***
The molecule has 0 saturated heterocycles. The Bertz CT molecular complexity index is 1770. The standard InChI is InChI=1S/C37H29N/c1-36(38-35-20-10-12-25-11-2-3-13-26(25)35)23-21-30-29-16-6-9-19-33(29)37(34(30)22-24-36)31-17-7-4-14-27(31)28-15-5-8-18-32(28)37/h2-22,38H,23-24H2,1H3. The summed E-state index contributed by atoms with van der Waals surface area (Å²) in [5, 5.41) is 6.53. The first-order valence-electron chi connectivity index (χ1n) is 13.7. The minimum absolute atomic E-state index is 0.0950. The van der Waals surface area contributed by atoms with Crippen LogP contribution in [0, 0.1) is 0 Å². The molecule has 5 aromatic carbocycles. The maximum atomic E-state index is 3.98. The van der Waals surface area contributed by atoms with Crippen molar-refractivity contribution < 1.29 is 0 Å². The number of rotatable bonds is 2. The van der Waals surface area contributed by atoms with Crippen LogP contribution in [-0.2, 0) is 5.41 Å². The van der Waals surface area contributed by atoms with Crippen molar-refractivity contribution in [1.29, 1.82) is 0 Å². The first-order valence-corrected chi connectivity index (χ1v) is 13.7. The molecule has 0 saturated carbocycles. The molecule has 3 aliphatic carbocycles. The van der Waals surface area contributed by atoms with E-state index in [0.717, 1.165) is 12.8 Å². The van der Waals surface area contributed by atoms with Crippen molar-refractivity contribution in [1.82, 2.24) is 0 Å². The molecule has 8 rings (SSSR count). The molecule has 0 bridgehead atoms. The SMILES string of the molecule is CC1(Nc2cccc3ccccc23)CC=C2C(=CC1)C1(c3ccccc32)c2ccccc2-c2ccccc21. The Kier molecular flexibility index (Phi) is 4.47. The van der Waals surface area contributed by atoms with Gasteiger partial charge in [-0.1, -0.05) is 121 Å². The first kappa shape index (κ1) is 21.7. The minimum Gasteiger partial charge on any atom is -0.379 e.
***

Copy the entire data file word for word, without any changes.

The molecule has 0 saturated heterocycles. The Bertz CT molecular complexity index is 1770. The standard InChI is InChI=1S/C37H29N/c1-36(38-35-20-10-12-25-11-2-3-13-26(25)35)23-21-30-29-16-6-9-19-33(29)37(34(30)22-24-36)31-17-7-4-14-27(31)28-15-5-8-18-32(28)37/h2-22,38H,23-24H2,1H3. The summed E-state index contributed by atoms with van der Waals surface area (Å²) in [5, 5.41) is 6.53. The first-order valence-electron chi connectivity index (χ1n) is 13.7. The minimum absolute atomic E-state index is 0.0950. The van der Waals surface area contributed by atoms with Crippen LogP contribution in [0, 0.1) is 0 Å². The molecule has 5 aromatic carbocycles. The maximum atomic E-state index is 3.98. The van der Waals surface area contributed by atoms with Crippen molar-refractivity contribution < 1.29 is 0 Å². The number of rotatable bonds is 2. The van der Waals surface area contributed by atoms with Crippen LogP contribution in [-0.2, 0) is 5.41 Å². The van der Waals surface area contributed by atoms with Crippen molar-refractivity contribution in [1.29, 1.82) is 0 Å². The first-order valence-corrected chi connectivity index (χ1v) is 13.7. The molecule has 0 saturated carbocycles. The molecule has 3 aliphatic carbocycles. The van der Waals surface area contributed by atoms with E-state index in [0.717, 1.165) is 12.8 Å². The van der Waals surface area contributed by atoms with Crippen molar-refractivity contribution in [1.82, 2.24) is 0 Å². The molecule has 8 rings (SSSR count). The molecule has 0 bridgehead atoms. The SMILES string of the molecule is CC1(Nc2cccc3ccccc23)CC=C2C(=CC1)C1(c3ccccc32)c2ccccc2-c2ccccc21. The Kier molecular flexibility index (Phi) is 4.47. The van der Waals surface area contributed by atoms with Gasteiger partial charge in [-0.1, -0.05) is 121 Å². The first kappa shape index (κ1) is 21.7. The minimum Gasteiger partial charge on any atom is -0.379 e.